Sask. researcher to create streamlined approach for addressing homelessness

A University of Saskatchewan researcher has been awarded $25,000 to develop a streamlined approach for addressing homelessness. File / Global News

University of Saskatchewan (U of S) researcher June Anonson wants to develop a strategy to address homelessness in Prince Albert and beyond.

According to a 2015 study by the Canadian Centre for Policy Alternatives, 20 per cent of people in Saskatchewan stated they were at-risk or already homeless.

Anonson is leading a community partnership to develop a transferrable model to tackle the issue.

“Rural and remote communities experience particular challenges that aren’t a factor in most larger urban centres, such as fragmented resources and isolated clients who move in and out of rural areas,” Anonson said in a press release.

“The best practices we develop will be transferable to other communities across Saskatchewan and across Canada. This can be a model for future collaborative projects.”

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The project will include the Prince Albert YMCA, the municipal police service, Saskatchewan Polytechnic and the First Nations University of Canada.

Anonson aims to stimulate collaboration among community leaders, social agencies, frontline workers and homeless persons.

“Engaging community leaders in the discussion will re-stimulate commitment to improving services and reduce the burden on related local services offered through health, legal and social services,” she said.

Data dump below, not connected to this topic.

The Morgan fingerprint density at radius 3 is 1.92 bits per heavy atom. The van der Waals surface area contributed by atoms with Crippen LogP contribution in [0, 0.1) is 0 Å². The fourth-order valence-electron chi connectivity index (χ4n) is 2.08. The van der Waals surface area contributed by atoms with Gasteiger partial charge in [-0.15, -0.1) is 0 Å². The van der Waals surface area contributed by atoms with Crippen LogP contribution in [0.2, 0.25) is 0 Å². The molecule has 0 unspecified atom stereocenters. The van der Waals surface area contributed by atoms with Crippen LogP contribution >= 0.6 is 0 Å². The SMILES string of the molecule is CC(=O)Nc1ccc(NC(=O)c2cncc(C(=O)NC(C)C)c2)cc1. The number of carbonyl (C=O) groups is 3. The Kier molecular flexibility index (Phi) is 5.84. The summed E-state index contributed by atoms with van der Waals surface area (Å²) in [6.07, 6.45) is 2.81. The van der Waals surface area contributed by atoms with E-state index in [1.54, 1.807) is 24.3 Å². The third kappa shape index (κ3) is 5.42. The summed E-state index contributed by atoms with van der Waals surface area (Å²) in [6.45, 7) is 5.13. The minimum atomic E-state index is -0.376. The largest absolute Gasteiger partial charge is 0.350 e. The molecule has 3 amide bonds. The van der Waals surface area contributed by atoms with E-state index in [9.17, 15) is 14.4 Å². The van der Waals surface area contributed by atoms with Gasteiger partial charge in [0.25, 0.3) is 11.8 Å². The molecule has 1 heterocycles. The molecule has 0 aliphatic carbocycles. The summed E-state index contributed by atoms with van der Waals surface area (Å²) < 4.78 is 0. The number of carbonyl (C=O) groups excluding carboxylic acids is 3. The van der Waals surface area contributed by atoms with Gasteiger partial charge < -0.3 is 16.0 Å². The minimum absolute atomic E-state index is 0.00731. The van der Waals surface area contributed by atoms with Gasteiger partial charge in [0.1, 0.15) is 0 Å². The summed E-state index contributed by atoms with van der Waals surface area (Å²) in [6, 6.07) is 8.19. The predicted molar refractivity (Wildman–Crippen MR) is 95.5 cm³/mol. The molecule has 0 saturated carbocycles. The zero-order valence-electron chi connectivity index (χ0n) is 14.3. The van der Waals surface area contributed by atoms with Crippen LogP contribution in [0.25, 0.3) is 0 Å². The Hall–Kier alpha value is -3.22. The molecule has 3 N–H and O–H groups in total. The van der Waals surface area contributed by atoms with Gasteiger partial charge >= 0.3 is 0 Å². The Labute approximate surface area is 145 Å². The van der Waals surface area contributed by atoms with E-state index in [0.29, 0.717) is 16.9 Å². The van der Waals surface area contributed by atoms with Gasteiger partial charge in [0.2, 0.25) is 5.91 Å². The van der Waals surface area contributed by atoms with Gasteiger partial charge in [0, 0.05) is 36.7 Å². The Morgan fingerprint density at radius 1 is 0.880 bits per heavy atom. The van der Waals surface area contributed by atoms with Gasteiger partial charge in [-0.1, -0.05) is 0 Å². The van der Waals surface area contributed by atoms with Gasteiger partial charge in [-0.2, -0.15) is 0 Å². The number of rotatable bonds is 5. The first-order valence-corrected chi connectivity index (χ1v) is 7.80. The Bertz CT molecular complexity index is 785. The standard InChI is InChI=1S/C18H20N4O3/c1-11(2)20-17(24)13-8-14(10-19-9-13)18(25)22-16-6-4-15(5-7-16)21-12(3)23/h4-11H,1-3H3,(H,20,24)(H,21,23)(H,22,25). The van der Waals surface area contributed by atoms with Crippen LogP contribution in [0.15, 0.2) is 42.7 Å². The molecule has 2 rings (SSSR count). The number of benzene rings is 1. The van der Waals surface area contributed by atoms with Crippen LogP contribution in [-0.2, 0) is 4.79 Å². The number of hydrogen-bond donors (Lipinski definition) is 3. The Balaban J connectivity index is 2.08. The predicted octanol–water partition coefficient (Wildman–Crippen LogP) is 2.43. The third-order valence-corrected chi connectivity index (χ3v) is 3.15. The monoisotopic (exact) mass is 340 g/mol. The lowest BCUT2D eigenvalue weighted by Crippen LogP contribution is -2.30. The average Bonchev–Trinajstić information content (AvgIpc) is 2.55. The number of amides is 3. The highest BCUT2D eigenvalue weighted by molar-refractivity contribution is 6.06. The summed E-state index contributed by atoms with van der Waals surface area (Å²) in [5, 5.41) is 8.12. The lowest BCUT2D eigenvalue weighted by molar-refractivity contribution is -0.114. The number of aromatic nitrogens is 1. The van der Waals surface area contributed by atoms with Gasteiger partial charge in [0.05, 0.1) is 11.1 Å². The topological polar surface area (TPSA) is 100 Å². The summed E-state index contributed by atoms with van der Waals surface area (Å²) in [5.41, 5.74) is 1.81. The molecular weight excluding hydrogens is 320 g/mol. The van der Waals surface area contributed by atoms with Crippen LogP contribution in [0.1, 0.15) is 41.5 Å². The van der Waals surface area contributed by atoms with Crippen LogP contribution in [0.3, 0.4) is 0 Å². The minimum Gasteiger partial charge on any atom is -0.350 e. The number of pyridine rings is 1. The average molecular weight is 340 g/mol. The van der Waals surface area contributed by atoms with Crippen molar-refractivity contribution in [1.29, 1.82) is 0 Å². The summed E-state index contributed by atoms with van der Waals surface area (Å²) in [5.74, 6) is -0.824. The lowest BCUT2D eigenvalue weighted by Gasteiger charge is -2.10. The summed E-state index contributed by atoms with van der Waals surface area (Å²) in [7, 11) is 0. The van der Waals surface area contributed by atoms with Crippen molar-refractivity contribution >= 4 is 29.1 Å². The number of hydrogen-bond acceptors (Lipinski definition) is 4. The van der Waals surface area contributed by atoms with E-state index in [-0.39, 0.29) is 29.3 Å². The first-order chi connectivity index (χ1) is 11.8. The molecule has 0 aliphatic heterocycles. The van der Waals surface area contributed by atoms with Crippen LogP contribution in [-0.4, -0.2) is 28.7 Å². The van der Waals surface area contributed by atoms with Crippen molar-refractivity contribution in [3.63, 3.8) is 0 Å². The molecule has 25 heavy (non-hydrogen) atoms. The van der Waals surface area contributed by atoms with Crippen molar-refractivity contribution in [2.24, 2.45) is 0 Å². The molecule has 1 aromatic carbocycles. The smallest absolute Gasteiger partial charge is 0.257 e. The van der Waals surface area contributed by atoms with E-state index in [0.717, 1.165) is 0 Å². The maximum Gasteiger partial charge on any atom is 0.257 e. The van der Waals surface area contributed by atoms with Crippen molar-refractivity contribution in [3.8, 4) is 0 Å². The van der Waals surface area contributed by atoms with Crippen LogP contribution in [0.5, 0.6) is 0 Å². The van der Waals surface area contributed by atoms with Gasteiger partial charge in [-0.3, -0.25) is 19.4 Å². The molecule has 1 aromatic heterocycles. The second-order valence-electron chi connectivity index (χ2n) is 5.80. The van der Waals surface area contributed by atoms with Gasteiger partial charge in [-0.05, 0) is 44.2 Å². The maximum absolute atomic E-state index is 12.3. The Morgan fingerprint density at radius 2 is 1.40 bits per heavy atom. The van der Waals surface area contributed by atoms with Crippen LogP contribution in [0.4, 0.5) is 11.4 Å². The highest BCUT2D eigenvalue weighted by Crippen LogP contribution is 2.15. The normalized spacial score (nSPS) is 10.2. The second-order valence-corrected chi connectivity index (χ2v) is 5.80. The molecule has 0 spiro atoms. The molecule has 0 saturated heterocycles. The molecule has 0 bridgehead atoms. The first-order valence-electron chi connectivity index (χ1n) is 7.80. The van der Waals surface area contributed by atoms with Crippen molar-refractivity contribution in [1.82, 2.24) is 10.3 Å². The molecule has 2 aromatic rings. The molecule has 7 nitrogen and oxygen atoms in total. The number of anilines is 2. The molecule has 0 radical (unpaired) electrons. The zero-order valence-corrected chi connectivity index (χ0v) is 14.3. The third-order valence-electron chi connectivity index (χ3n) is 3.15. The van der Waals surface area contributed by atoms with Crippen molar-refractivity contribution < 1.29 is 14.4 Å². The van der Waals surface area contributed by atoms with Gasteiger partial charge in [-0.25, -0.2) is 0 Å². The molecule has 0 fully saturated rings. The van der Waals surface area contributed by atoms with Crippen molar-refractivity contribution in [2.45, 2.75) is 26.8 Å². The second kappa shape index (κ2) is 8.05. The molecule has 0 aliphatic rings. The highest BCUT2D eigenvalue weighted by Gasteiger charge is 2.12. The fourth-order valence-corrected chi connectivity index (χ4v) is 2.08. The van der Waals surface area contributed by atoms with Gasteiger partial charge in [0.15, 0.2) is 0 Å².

“The bottom line is we want to cut down on redundancy in services for the homeless and identify areas where not enough is being done to address problems.”

Objectives of the project are to:

  • Identify root causes of homelessness and determine the specific needs of homeless persons and how to communicate with them;
  • Investigate barriers that face homeless persons and community agencies in order to determine how services can be improved; and
  • Create a list of services available in Prince Albert and area and provide a version directly to homeless persons. Translate the list into one Indigenous language.

Anonson noted a 2016 report by the Canadian Observatory of Homelessness that showed 35,000 people in Canada were homeless on any given night. In addition, 28 per cent to 34 per cent of people using shelters were Indigenous.

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Anonson was awarded a $25,000 grant by the Social Sciences and Humanities Research Council of Canada for the project.

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